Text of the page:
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U.S. v. BERK & BERK

United States District Court, District of New Jersey


May 2, 1991

UNITED STATES OF AMERICA, PLAINTIFF,
v.
BERK & BERK, DEFENDANT AND THIRD-PARTY PLAINTIFF, V. YORK ASSOCIATES, INC., THIRD-PARTY DEFENDANT.

The opinion of the court was delivered by: Lifland, District Judge.

    MEMORANDUM AND ORDER

The United States of America moves for partial summary judgment on its claim for the appointment of a receiver. In addition, the United States moves to dismiss defendant's counterclaims and to strike its jury demand. Third-Party Defendant, York Associates, Inc. ("York"), moves to dismiss the third-party complaint. Defendant Berk & Berk ("Berk") opposes the motions. The court will address all motions on the papers pursuant to Fed.R.Civ.P. 78.

BACKGROUND

In 1985, Berk purchased Hunters Glen Apartments, an apartment project, with funds loaned by DRG Funding Corporation ("DRG"). The loan was coinsured against nonpayment by the United States Department of Housing and Urban Development ("HUD") pursuant to the National Housing Act, 12 U.S.C. § 1713, 1715n(f) and 1715z-9. Where the loans are co-insured, the Government National Mortgage Association ("GNMA") has specific authority to purchase, service and sell mortgages in its own name. DRG was responsible for servicing the loan, and for supervising the rehabilitation of the project. To obtain coinsurance from HUD, Berk executed a regulatory agreement with DRG in which Berk agreed to comply with detailed requirements concerning, inter alia, the financial and physical management of the project and the use of project income. See HUD Appendix 18, 20-30.

In September of 1988, GNMA removed DRG as the servicer of the loan "for cause", and appointed third-party defendant York Associates, Inc. ("York") to service the loan. See Appendix 42. GNMA acquired DRG's interest in the mortgage and note by assignment, which was promptly recorded. See Appendix 50. DRG also assigned its interest in the regulatory agreement to GNMA. See Appendix 39, 54.

Berk made its last full mortgage payment in January of 1989. Berk made a partial payment of $65,585 in March of 1989. No further payments have been made to date. Upon Berk's failure to pay full mortgage payments for four months, GNMA instituted this foreclosure action in November of 1989. On May 11, 1990, GNMA assigned its interest in the mortgage and regulatory agreement to HUD. See Exhibit D, Appendix 39-41. HUD made a partial insurance payment to GNMA of $27,658,000.

HUD, as assignee of the mortgage agreement and the regulatory agreement, moves to foreclose based upon Berk's default. In its answer, Berk raises numerous defenses to foreclosure and asserts counterclaims against HUD based upon HUD's alleged liability for actions taken by York.

I. PARTIAL SUMMARY JUDGMENT

To prevail on a motion for summary judgment, the moving party must demonstrate the absence of an issue of material fact and its entitlement to judgment as a matter of law. Fed.R.Civ.Pro 56(c). This burden may be "discharged by showing . . . that there is an absence of evidence to support the non-moving party's case." Celotex Corp. v. Catrett, 477 U.S. 317, 323-25, 106 S.Ct. 2548, 2553, 91 L.Ed.2d 265 (1986). The court must view the facts and inferences therefrom in the light most favorable to the non-moving party. Goodman v. Mead Johnson & Co., 534 F.2d 566, 573 (3d Cir. 1976), cert. denied, 429 U.S. 1038, 97 S.Ct. 732, 50 L.Ed.2d 748 (1977).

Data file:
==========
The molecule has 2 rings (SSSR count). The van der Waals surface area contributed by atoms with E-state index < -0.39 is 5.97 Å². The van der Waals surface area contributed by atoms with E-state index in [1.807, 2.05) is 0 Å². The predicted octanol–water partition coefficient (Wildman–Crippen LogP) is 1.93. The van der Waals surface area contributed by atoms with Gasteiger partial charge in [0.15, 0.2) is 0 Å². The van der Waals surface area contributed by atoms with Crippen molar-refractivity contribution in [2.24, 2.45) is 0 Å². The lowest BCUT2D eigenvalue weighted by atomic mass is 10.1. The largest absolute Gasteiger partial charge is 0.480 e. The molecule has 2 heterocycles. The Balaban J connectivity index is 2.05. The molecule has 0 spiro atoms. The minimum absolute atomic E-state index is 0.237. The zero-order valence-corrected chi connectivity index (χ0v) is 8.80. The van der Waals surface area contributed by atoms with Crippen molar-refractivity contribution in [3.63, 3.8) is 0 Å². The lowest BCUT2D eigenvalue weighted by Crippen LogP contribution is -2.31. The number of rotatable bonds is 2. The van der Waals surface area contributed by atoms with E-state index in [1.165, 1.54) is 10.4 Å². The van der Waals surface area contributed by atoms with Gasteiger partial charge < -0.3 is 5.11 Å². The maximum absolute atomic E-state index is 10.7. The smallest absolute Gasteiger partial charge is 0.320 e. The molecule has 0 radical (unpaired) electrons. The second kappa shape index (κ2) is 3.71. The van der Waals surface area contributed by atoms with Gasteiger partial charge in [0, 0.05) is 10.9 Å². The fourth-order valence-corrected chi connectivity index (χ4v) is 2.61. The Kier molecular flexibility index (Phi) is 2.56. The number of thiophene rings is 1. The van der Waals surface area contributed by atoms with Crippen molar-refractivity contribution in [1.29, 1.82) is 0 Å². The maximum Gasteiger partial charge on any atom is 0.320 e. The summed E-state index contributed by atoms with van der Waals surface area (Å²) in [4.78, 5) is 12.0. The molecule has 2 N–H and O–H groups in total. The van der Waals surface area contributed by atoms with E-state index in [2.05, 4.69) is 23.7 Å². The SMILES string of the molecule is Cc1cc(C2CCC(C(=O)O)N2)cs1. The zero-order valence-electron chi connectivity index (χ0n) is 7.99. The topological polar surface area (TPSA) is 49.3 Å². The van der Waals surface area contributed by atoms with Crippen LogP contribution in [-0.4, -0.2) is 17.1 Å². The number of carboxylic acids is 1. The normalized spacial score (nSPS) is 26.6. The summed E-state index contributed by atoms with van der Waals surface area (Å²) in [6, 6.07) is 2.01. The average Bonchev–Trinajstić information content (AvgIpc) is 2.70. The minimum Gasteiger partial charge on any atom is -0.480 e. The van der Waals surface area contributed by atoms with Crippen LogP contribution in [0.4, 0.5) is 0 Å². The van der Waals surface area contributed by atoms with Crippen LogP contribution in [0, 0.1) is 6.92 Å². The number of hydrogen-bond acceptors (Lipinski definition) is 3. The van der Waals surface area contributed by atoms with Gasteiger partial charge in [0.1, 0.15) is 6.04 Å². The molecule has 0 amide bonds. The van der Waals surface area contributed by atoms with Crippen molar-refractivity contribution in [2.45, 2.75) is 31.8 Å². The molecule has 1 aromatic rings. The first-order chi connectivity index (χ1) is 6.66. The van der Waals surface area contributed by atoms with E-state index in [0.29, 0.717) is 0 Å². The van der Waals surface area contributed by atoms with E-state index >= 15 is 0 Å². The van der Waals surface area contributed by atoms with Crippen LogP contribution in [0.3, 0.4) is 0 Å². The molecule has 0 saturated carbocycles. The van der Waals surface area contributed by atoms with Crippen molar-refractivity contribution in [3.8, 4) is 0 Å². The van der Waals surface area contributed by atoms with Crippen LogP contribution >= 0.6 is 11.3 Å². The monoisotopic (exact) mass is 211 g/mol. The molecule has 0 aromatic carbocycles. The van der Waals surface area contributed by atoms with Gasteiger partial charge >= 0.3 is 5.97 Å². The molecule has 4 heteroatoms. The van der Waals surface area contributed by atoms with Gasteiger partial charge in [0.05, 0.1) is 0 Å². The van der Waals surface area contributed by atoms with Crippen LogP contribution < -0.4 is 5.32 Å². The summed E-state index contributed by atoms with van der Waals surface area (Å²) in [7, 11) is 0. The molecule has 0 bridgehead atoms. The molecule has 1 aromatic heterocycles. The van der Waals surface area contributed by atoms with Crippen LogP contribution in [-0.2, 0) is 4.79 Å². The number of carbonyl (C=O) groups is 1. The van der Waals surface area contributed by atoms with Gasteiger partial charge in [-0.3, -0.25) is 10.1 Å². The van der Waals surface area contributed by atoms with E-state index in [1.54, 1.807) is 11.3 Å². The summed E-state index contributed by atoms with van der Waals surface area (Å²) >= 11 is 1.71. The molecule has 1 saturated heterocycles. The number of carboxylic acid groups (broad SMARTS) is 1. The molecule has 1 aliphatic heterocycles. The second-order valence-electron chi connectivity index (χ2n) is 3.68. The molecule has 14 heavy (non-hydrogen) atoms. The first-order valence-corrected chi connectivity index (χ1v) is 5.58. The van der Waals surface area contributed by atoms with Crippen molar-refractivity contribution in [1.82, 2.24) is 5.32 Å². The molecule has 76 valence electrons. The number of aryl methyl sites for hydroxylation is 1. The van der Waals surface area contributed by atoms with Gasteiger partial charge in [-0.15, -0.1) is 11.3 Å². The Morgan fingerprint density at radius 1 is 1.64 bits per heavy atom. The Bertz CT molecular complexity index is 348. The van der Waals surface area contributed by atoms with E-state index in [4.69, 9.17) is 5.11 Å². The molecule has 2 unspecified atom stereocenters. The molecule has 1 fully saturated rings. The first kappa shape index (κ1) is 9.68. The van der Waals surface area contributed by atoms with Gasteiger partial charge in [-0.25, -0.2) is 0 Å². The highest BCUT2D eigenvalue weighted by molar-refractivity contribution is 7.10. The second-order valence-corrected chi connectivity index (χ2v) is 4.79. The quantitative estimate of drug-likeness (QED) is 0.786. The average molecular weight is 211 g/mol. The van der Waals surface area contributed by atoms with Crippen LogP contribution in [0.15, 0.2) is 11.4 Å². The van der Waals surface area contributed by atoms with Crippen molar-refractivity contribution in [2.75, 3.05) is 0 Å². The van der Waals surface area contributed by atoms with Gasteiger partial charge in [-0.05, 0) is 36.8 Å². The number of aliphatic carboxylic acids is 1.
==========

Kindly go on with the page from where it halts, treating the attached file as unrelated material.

The appointment of a receiver in this foreclosure action is governed by federal law. View Crest Garden Apartments, Inc. v. United States, 281 F.2d 844 (9th Cir.), cert. denied, 364 U.S. 902, 81 S.Ct. 235, 5 L.Ed.2d 195 (1960); United States v. Chester Park Apartments, Inc., 332 F.2d 1, 4 (8th Cir.), cert. denied, 379 U.S. 901, 85 S.Ct. 191, 13 L.Ed.2d 176 (1964); United States v. St. Paul Missionary Public Housing, Inc., 575 F. Supp. 867, 868 (N.D.Ohio 1983). A district court, in its discretion, may appoint a receiver to collect rents and profits and manage the property during the pendency of a foreclosure proceeding. View Crest, 281 F.2d at 847-48. No hearing is necessary where the facts support the appointment of a receiver. United States v. Mansion House Center North Redevelopment Co., 419 F. Supp. 85, 87 (E.D.Mo. 1976). Factors that the court may consider include: the property is inadequate security for the loan; the mortgage contract contains a clause granting the mortgagee the right to a receiver; the continued default of the mortgagor; the probability that foreclosure will be delayed in the future; the unstable financial status of the mortgagor; the misuse of project funds by the mortgagor; and furthering the policy of the National Housing Act. Id.; United States v. American National Bank & Trust Co., 573 F. Supp. 1317, 1318 (N.D.Ill. 1983); United States v. Queens Court Apartments, Inc., 296 F.2d 534, 539-40 (9th Cir. 1961); Gardon Homes, Inc. v. United States, 207 F.2d 459, 460 (1st Cir. 1953); United States v. Mountain Village Co., 424 F. Supp. 822 (D.Mass. 1976); United States v. Chester Park Apartments Inc., 332 F.2d 1, 5 (8th Cir.), cert. denied, 379 U.S. 901, 85 S.Ct. 191, 13 L.Ed.2d 176 (1964); Mansion House Center, 419 F. Supp. at 87; St. Paul Missionary, 575 F. Supp. at 869. The appointment of a receiver serves the policy of the National Housing Act by protecting the treasury and the government's investment, which in turn promotes the policy of funding lower income housing. American National Bank, 573 F. Supp. at 1318; View Crest, 281 F.2d at 848; Queens Court Apartments, 296 F.2d at 540.